And Christianity did rapidly spread among Greek speaking people throughout the Roman Empire.   The Christians composed some of their own writings as well, letters of the new movements leaders and also a new genre of literature known as the Gospel, all written in Greek, the unofficial language of the nascent Christian movement.   In fact that part of the Christian scriptures which is unique to Christianity was all originally written in Greek, and only later translated into Latin.   Historical and archeological findings and documents show that from the beginning of Christianity well into the 5th Century, the vast majority of Christians were Greek speaking, even as the faith spread throughout the Roman Empire and into territories beyond the Empire. 

3rd Century Distribution of Christianity

 And as the Christian movement became more established it became increasingly comfortable with the Greek language and also with Greek religious and philosophical concepts and perspectives.  It was in this world that many of the early Christian theological concepts were conceived and accepted as true expressions of the faith.   Of course these concepts were debated and in the Eastern part of the Roman Empire they were given further cross pollination as a mixture of Greek, Syriac and Coptic forms of Christianity wrestled with terminology that might best express the faith.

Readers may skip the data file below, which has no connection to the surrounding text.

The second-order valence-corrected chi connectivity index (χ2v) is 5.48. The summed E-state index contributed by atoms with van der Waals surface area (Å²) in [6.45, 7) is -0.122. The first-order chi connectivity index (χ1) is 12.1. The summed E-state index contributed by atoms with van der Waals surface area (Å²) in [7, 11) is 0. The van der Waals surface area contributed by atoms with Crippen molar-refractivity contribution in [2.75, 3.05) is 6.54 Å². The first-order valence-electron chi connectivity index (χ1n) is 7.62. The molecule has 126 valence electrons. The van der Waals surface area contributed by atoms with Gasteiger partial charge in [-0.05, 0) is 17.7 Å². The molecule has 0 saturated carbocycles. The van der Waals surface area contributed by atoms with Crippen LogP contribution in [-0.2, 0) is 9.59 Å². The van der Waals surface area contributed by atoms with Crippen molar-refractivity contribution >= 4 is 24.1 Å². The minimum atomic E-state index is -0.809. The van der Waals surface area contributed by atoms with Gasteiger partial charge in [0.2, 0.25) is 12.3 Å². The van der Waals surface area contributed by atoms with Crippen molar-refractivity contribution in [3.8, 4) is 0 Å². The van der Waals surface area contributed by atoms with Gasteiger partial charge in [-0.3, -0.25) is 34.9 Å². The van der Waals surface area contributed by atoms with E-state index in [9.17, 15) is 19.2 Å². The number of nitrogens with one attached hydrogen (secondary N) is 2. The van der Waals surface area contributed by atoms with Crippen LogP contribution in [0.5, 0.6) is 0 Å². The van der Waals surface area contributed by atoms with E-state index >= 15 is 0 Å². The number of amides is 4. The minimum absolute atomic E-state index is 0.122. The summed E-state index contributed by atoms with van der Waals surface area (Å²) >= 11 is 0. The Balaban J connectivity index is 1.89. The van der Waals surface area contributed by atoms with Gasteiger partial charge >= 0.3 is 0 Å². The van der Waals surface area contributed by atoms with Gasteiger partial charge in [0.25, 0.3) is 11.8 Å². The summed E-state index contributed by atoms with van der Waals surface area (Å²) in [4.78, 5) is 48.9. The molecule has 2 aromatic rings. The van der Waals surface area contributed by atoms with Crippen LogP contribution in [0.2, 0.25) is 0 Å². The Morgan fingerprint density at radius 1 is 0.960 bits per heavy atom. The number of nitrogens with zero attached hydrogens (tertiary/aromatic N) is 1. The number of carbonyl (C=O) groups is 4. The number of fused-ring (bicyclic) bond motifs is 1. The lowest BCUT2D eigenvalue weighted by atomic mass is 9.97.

The rapidly growing Christian movement also found itself in a hostile world.  It’s claims and teachings pitted it against some forms of traditional Judaism.  Christianity was definitely a messianic sect, whereas some forms of Judaism were not messianic.  Christianity was not based in or dependent on the temple in Jerusalem – a temple which King Herod had built just prior to Jesus’s own birth and this temple had given rise to a new Jewish nationalism and pride which then fed messianism.   Christianity also came to believe that not only was Jesus’ interpretation of the Torah the correct understanding of God’s Teachings, but that Jesus himself was more important than the Torah, an idea that was repugnant to many Jews for whom the Torah was more important than the Temple.    The Christians found themselves unwanted in Jerusalem and often expelled from the Jewish synagogues which were spread throughout the Mediterranean region. 

Next:  Orthodoxy in the World: The Roman Empire

Orthodoxy in the World & Light to the World